Master Gardener volunteers will organize and lead low-cost gardening circles and teach the basics of gardening. Eighteen gardening circles are scheduled to throughout LA County. Each circle will meet about four times, mainly on weekends, to receive instructions and engage in hands-on activities. Participants will become UC-certified Victory Gardeners upon completing the series.
"Last year's initiative was a wonderful success with more than 700 participants," said Yvonne Savio, Common Ground Garden program manager. "Graduates of the series continue to meet informally in neighborhood gardening circles where they share what they've learned, their harvests and new seedlings," she added.
For more information on the "Grow LA Victory Garden Initiative," please contact Yvonne Savio at (323) 260-3407, firstname.lastname@example.org. The schedule of classes can be found by clicking here.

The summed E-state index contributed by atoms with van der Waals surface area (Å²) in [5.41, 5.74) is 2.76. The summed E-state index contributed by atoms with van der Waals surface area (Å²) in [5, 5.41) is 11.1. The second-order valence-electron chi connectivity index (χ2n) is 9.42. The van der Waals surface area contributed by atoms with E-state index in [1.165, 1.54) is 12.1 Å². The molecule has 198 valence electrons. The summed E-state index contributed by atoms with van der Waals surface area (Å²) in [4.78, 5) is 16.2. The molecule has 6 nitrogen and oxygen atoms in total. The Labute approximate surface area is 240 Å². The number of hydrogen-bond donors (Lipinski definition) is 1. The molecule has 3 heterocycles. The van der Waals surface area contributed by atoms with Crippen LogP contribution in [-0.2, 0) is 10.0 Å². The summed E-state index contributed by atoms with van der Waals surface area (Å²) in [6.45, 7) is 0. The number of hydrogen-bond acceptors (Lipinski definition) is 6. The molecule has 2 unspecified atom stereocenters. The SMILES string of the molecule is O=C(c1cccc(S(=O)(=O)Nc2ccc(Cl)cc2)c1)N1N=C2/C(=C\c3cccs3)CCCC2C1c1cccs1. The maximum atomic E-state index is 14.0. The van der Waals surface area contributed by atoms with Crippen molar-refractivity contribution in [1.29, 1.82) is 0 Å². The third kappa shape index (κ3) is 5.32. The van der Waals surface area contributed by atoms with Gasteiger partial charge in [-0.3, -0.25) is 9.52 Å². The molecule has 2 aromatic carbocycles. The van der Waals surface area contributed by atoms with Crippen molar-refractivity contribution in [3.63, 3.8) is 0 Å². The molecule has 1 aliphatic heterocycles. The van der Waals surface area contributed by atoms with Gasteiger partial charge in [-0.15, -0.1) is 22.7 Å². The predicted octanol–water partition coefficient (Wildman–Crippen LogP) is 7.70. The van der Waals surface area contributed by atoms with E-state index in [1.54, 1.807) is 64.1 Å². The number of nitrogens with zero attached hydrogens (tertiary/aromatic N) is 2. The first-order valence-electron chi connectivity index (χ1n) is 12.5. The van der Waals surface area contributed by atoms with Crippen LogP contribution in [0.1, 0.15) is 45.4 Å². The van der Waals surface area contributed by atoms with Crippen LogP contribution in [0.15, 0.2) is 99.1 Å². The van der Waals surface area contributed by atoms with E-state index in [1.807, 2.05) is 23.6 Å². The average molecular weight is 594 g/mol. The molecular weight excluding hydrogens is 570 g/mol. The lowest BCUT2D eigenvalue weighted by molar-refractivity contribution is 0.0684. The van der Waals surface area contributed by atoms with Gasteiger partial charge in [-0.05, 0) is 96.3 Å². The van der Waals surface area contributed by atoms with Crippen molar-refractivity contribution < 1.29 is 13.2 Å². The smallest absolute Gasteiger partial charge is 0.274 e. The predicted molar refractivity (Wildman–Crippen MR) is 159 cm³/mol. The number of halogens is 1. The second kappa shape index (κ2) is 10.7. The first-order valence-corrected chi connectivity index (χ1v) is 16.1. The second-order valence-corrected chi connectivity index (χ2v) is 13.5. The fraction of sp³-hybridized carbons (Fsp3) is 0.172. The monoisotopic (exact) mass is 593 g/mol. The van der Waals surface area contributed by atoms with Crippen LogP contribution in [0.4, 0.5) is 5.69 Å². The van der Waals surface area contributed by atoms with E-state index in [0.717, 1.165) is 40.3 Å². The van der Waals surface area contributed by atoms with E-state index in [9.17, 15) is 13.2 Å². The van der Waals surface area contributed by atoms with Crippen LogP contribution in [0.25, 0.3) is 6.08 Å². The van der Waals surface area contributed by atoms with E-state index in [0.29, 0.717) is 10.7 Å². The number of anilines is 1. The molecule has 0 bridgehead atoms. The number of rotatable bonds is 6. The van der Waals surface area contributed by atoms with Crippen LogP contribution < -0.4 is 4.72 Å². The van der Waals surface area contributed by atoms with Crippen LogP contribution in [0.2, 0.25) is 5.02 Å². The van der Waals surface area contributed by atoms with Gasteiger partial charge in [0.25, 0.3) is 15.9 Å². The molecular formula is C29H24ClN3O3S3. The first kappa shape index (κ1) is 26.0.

The University of California Cooperative Extension in Los Angeles County is partnering with the Foundation for Early Childhood Education to help local East LA families make healthy food choices while celebrating National Nutrition Month. The event, "March into Health!," will take place in Cooperative Extension's demonstration kitchen in East LA.
When: Friday, March 11, 2011
Time: 9:30 am to 3:00 pm
Where: UC Cooperative Extension Office, 4800 E. Cesar E. Chavez Avenue, Los Angeles, CA 90022
Participants will receive tips to improving their fruit and vegetable consumption; learn about healthy snack ideas for children; taste test delicious recipes; visit interactive booths and receive valuable information for their families; and be able to win door prizes.
For more information on this event, please contact Brenda Roche, nutrition, family & consumer science advisor at (323) 260-3299, email@example.com. For more information on UC Cooperative Extension's program offerings, please visit http://celosangeles.ucdavis.edu.